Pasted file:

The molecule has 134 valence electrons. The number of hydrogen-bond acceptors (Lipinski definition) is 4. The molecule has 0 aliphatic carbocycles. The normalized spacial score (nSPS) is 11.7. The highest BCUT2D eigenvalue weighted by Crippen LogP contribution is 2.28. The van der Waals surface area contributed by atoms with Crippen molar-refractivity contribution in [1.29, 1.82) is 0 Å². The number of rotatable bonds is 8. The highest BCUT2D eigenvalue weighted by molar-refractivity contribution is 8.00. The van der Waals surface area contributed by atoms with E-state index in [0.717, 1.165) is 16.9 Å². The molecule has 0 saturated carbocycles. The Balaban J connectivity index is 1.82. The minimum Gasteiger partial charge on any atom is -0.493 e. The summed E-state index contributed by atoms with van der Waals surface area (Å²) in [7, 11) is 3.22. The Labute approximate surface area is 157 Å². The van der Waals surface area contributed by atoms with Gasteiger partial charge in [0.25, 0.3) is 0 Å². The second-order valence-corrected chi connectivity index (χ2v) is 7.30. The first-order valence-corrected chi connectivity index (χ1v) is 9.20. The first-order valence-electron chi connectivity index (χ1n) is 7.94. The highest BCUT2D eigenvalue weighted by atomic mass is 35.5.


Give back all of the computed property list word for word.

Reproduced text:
The molecule has 134 valence electrons. The number of hydrogen-bond acceptors (Lipinski definition) is 4. The molecule has 0 aliphatic carbocycles. The normalized spacial score (nSPS) is 11.7. The highest BCUT2D eigenvalue weighted by Crippen LogP contribution is 2.28. The van der Waals surface area contributed by atoms with Crippen molar-refractivity contribution in [1.29, 1.82) is 0 Å². The number of rotatable bonds is 8. The highest BCUT2D eigenvalue weighted by molar-refractivity contribution is 8.00. The van der Waals surface area contributed by atoms with E-state index in [0.717, 1.165) is 16.9 Å². The molecule has 0 saturated carbocycles. The Balaban J connectivity index is 1.82. The minimum Gasteiger partial charge on any atom is -0.493 e. The summed E-state index contributed by atoms with van der Waals surface area (Å²) in [7, 11) is 3.22. The Labute approximate surface area is 157 Å². The van der Waals surface area contributed by atoms with Gasteiger partial charge in [0.25, 0.3) is 0 Å². The second-order valence-corrected chi connectivity index (χ2v) is 7.30. The first-order valence-corrected chi connectivity index (χ1v) is 9.20. The first-order valence-electron chi connectivity index (χ1n) is 7.94. The highest BCUT2D eigenvalue weighted by atomic mass is 35.5.